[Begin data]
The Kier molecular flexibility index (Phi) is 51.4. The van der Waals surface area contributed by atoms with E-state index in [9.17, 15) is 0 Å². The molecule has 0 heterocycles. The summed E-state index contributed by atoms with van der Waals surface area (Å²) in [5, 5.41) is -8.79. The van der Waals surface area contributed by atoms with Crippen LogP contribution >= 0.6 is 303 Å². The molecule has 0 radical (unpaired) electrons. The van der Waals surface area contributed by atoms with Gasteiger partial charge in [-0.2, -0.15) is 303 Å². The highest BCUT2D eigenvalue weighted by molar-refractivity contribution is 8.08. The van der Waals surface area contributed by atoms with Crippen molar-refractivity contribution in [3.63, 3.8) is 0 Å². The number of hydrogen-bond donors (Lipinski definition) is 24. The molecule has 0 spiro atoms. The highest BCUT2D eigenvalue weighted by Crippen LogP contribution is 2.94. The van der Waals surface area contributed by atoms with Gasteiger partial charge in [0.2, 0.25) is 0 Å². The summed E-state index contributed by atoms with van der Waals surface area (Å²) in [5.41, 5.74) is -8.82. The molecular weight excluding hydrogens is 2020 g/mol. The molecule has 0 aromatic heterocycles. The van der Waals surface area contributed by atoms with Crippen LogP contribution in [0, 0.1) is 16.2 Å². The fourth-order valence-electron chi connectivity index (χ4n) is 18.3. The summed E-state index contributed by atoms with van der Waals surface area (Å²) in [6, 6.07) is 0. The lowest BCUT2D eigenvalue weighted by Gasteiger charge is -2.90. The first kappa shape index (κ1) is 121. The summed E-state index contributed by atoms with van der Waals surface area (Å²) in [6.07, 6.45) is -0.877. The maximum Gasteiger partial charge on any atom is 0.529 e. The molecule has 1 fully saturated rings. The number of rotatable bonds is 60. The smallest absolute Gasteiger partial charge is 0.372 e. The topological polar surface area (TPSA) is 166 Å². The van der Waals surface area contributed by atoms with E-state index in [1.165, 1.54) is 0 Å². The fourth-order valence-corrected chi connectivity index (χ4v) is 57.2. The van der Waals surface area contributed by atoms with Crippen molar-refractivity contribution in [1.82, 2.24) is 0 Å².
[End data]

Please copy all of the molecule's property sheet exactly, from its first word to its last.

The Kier molecular flexibility index (Phi) is 51.4. The van der Waals surface area contributed by atoms with E-state index in [9.17, 15) is 0 Å². The molecule has 0 heterocycles. The summed E-state index contributed by atoms with van der Waals surface area (Å²) in [5, 5.41) is -8.79. The van der Waals surface area contributed by atoms with Crippen LogP contribution >= 0.6 is 303 Å². The molecule has 0 radical (unpaired) electrons. The van der Waals surface area contributed by atoms with Gasteiger partial charge in [-0.2, -0.15) is 303 Å². The highest BCUT2D eigenvalue weighted by molar-refractivity contribution is 8.08. The van der Waals surface area contributed by atoms with Crippen molar-refractivity contribution in [3.63, 3.8) is 0 Å². The number of hydrogen-bond donors (Lipinski definition) is 24. The molecule has 0 spiro atoms. The highest BCUT2D eigenvalue weighted by Crippen LogP contribution is 2.94. The van der Waals surface area contributed by atoms with Gasteiger partial charge in [0.2, 0.25) is 0 Å². The summed E-state index contributed by atoms with van der Waals surface area (Å²) in [5.41, 5.74) is -8.82. The molecular weight excluding hydrogens is 2020 g/mol. The molecule has 0 aromatic heterocycles. The van der Waals surface area contributed by atoms with Crippen LogP contribution in [0, 0.1) is 16.2 Å². The fourth-order valence-electron chi connectivity index (χ4n) is 18.3. The summed E-state index contributed by atoms with van der Waals surface area (Å²) in [6, 6.07) is 0. The lowest BCUT2D eigenvalue weighted by Gasteiger charge is -2.90. The first kappa shape index (κ1) is 121. The summed E-state index contributed by atoms with van der Waals surface area (Å²) in [6.07, 6.45) is -0.877. The maximum Gasteiger partial charge on any atom is 0.529 e. The molecule has 1 fully saturated rings. The number of rotatable bonds is 60. The smallest absolute Gasteiger partial charge is 0.372 e. The topological polar surface area (TPSA) is 166 Å². The van der Waals surface area contributed by atoms with E-state index in [1.165, 1.54) is 0 Å². The fourth-order valence-corrected chi connectivity index (χ4v) is 57.2. The van der Waals surface area contributed by atoms with Crippen molar-refractivity contribution in [1.82, 2.24) is 0 Å².